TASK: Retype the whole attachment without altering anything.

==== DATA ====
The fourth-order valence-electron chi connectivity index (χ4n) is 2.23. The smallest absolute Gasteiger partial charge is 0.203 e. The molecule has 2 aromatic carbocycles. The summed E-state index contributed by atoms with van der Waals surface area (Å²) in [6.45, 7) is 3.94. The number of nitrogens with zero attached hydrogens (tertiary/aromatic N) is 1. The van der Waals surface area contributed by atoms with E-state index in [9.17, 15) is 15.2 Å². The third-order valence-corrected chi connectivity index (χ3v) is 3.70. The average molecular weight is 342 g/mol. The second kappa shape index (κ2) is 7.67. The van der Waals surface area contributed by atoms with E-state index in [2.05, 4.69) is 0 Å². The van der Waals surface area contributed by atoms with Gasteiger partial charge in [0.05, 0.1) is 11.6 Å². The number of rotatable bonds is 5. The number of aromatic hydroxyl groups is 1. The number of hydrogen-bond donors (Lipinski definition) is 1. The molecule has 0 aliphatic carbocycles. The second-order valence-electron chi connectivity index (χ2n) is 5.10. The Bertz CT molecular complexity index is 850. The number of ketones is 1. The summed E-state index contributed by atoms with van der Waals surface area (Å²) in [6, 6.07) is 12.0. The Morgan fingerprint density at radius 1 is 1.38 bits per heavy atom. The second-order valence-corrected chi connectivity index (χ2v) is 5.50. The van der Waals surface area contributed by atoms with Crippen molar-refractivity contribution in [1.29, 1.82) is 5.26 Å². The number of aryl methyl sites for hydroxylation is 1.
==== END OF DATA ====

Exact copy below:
The fourth-order valence-electron chi connectivity index (χ4n) is 2.23. The smallest absolute Gasteiger partial charge is 0.203 e. The molecule has 2 aromatic carbocycles. The summed E-state index contributed by atoms with van der Waals surface area (Å²) in [6.45, 7) is 3.94. The number of nitrogens with zero attached hydrogens (tertiary/aromatic N) is 1. The van der Waals surface area contributed by atoms with E-state index in [9.17, 15) is 15.2 Å². The third-order valence-corrected chi connectivity index (χ3v) is 3.70. The average molecular weight is 342 g/mol. The second kappa shape index (κ2) is 7.67. The van der Waals surface area contributed by atoms with E-state index in [2.05, 4.69) is 0 Å². The van der Waals surface area contributed by atoms with Gasteiger partial charge in [0.05, 0.1) is 11.6 Å². The number of rotatable bonds is 5. The number of aromatic hydroxyl groups is 1. The number of hydrogen-bond donors (Lipinski definition) is 1. The molecule has 0 aliphatic carbocycles. The second-order valence-electron chi connectivity index (χ2n) is 5.10. The Bertz CT molecular complexity index is 850. The number of ketones is 1. The summed E-state index contributed by atoms with van der Waals surface area (Å²) in [6, 6.07) is 12.0. The Morgan fingerprint density at radius 1 is 1.38 bits per heavy atom. The second-order valence-corrected chi connectivity index (χ2v) is 5.50. The van der Waals surface area contributed by atoms with Crippen molar-refractivity contribution in [1.29, 1.82) is 5.26 Å². The number of aryl methyl sites for hydroxylation is 1.